When I was young, despite of circumstances, I always find Christmas the most exciting time of the year; better than New Year which is always dominated with extreme noises and possible fire works casualties. I remember going from houses to houses all over town wishing the occupants merry Christmas and in return you will get small change or sometimes a meal. A privilege reserved only for children. As an adult, it is seen as morally wrong doing the same thing.
I had a small pink plastic piggy bank for my holiday coins. All the cents I gathered on my tour, I put in there. It helped for the rest of the year when I needed money for school projects or to buy snacks during recess so, I will not feel left out and different from other kids. When my coins were finished, I put white wild flowers in the slot of my piggy bank; it looked good in my play house, just like a flower vase.
But the Christmas I will never forget was when I was a freshman. After 11 years of managing the fishpond, my father found himself in dispute with the owner. Proud as my father was, he rather dragged us down the drain than give into something which was against his principles; we found ourselves homeless overnight.
Out of desperation, lacked of other immediate resources and nowhere else to go, my father built a one room shack just outside the perimeter of the fishpond (how stupid and embarrassing that was, but I believe if he didn’t think about us, I have a very strong notion that he rather pack his bags and move to another town very far away from our then current location – he done this before – and never come back. But as it were, he swallowed his high pride and settled us in temporarily) you can read the rest of the story in details here.
That particular Christmas eve we locked our door early and tried not to hear the merriment outside, pretending we were asleep; in the dark I can hear my stomach growling, we didn’t eat supper that night but no one complained. We all suffered in silence.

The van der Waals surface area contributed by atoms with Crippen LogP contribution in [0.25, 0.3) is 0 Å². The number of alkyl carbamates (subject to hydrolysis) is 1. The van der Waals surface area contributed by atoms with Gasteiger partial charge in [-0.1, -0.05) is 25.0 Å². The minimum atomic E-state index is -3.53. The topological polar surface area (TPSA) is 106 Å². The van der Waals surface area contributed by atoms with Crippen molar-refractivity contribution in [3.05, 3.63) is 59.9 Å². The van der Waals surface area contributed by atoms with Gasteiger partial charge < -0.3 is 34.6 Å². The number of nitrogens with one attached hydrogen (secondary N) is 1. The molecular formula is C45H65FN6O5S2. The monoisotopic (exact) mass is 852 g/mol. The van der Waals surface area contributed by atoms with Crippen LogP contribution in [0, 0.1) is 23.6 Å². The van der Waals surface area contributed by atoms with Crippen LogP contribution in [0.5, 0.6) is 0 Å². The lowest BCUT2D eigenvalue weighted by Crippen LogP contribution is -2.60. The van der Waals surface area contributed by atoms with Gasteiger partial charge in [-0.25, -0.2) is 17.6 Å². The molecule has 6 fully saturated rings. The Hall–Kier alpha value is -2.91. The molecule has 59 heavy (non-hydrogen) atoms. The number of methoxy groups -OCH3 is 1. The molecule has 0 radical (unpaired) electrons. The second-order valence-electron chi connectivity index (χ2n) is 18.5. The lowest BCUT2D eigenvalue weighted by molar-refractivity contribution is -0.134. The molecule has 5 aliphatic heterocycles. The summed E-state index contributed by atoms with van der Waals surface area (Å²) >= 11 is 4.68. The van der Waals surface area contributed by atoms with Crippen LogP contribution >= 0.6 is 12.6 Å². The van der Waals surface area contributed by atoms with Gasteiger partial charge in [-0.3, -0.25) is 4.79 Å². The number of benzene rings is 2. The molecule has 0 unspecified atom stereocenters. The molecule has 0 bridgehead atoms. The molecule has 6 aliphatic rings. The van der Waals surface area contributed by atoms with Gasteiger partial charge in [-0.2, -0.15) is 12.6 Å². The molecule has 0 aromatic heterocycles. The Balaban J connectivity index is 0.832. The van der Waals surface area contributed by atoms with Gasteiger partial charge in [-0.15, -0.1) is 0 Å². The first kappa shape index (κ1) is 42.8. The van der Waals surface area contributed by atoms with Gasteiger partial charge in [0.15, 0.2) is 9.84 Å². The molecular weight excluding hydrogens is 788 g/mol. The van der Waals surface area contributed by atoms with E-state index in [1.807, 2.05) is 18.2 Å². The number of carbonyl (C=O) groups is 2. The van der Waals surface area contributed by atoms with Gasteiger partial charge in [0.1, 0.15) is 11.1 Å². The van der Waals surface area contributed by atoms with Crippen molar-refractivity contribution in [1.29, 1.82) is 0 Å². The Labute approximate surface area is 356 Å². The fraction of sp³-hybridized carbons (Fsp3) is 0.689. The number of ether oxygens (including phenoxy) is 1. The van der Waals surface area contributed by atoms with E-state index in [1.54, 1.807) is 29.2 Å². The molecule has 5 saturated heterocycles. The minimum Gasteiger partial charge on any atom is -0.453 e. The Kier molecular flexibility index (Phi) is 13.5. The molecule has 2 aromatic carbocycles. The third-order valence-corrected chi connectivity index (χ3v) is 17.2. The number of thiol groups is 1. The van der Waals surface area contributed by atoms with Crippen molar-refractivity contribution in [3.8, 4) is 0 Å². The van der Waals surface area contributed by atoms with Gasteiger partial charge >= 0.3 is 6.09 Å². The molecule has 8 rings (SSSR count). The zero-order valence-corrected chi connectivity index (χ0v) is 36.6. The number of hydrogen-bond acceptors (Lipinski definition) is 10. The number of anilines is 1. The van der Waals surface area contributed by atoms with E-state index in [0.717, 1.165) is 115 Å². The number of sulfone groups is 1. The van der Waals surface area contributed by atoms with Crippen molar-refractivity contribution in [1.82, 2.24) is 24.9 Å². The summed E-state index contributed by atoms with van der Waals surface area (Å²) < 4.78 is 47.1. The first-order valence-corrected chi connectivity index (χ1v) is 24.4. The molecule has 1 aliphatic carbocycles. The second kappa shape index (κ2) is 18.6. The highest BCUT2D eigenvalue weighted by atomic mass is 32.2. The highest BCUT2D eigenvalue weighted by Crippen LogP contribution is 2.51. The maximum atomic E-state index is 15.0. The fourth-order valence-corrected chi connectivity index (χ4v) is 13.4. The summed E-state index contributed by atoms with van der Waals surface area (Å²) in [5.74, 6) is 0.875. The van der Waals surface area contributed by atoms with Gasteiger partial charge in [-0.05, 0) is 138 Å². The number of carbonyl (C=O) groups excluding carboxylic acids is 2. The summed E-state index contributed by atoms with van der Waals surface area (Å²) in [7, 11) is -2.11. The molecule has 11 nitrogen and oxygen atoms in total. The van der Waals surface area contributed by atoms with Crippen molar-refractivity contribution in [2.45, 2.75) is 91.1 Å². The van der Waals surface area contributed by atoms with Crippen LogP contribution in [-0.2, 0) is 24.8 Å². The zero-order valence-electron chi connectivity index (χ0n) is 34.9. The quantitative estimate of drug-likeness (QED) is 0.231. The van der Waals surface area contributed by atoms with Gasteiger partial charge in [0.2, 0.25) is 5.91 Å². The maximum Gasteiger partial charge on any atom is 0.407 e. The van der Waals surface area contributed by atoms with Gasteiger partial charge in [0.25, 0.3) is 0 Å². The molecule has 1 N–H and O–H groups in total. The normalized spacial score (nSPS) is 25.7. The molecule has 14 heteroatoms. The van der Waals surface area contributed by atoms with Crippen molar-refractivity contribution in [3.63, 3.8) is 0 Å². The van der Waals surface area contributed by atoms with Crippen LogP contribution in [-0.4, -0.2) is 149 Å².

Out of a sudden I heard someone calling my name outside, my father put his finger on his lips and gestured for me not to open the door; I went back to my place.
But the person outside the door kept knocking and calling wishing us the usual holiday greeting and begging me to please open the door.
After a while my father gave in and allowed me to see our visitor.
When I opened the door, I was surprise to see Macedonio; he was one of the seven brothers who just moved to our village couple of years ago.
I remember when we were still living in the fish pond; he initiated an introduction between his brothers, me and my siblings by purposely landing a big kite in the middle of our place, which was separated from the rest of the neighbourhood by an electric fence. He managed to convinced my father to let them in to retrieve their kite, the rest is history.
Macedonio courted me briefly till my father (as always) pointed him to the fact that I was still underage and will not be available for such things until I’m 100 years old or so. He remained a trusted friend of the family as well as his other brothers who for some reasons don’t look like each other. Not a single resemblance. As if they are handpicked from different places and by some chance ended up together as one family. I have never seen more good looking young boys in my time than Macedonio and his siblings.
Where was I? ah, yes opening the door finding him standing there smiling at me. His usual off hand smile that if I was more experienced that time, I will recognize it as designed to melt every girl’s heart. But I wasn’t. What caught my attention was the enormous plate he was holding full of Christmas delights. There was mountain of pancit, a loaf of bread, suman, kalamay, sinukmani, half of a fried chicken and rice cakes! I looked at him full of disbelief! He smiled, eyes twinkling, poked his head inside and when he saw that my father wasn’t looking; he gave me a peck on the cheek and say: “Merry Christmas you gorgeous.” And he disappeared into the night.
He must have been aware of our situation (not much one can hide in small village like ours) and how kindhearted of him to think about us in that time of the year and provide us a holiday meal without hurting the sensitive pride of my father. Bless the people like him. Not only for making our Christmas unforgettable, but restoring my fate in humanity…